“Huge gaps” remain between the living standards of different ethnic groups, new research shows.
An average Bangladeshi household makes £8,900 less than a white British one, while a typical Pakistani family earns £8,700 less, a report for the Resolution Foundation think tank found.
A typical black African family earns £5,600 less than the average white household, the foundation said.
Resolution Foundation spokesman Adam Corlett said, “Differences in living standards between ethnicities in Britain too often go ignored.
“This matters because income gaps between different minority ethnic groups and white British households are significant and persistent.”
More positively, the think tank said incomes for minority ethnic groups have increased in recent years.
Bangladeshi households have seen the biggest rises, with incomes growing by 38 per cent between 2001-03 and 2014-16.
Pakistani household incomes have increased by 28 per cent during the same period, the report said.
Corlett said, “We should be encouraged by the fact that there have been big improvements in some instances, such as the impressive employment gains seen among black, Bangladeshi and Pakistani men and women.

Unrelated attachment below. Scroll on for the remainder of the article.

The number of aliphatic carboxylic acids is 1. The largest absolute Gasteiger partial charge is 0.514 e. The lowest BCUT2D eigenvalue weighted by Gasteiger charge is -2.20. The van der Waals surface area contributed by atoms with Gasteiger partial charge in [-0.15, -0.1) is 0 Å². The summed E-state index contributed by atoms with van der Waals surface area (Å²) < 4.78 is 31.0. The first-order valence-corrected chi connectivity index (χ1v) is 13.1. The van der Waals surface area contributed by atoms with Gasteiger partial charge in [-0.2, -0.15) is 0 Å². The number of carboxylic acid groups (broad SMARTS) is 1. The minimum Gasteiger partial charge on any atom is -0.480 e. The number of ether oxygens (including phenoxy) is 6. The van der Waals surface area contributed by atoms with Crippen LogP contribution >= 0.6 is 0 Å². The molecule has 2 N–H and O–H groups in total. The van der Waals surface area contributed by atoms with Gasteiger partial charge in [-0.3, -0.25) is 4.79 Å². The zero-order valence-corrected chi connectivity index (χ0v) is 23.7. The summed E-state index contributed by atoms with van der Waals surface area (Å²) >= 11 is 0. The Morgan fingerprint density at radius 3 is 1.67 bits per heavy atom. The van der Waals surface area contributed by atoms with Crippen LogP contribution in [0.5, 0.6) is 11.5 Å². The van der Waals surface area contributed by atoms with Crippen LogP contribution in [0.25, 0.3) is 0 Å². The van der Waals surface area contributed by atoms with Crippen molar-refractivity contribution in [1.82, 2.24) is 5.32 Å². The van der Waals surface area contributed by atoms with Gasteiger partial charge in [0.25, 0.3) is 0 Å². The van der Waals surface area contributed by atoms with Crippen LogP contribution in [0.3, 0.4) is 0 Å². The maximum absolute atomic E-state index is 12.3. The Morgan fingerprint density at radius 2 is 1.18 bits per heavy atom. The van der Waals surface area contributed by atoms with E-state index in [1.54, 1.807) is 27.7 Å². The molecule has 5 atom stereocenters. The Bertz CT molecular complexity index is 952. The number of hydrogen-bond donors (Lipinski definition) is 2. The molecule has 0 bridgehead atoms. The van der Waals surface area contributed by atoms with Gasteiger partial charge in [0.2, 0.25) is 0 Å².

“Thanks to this and other factors, since the turn of the millennium, Bangladeshi and Pakistani households have actually seen the fastest income growth.”
Despite some progress, Unite national officer for equalities Harish Patel said there was still much work to be done to close the income gap between ethnic groups.
Patel commented, “The reasons for the difference in household incomes between ethnicities are varied and complex. However, the report is clear that employment patterns remain a major factor.
“Unfortunately in 21st century Britain it is fact that many BAME people still face major barriers to employment.”
Patel explained that Unite is working to remove those barriers.
He said, “Unite is dedicated to ensuring that discrimination and institutional racism and bias in all their forms are eradicated from the workplace.
“This includes measures to tackle the under representation of BAME workers at all levels, bargaining for ethnic monitoring at the workplace, making sure members have access to equality reps and educating on race equality.
“Opposing race discrimination and promoting equality for all is a central tenet of trade unionism. That’s why Unite is committed to helping close the disgraceful gap in living standards that exists between people of different ethnicities.”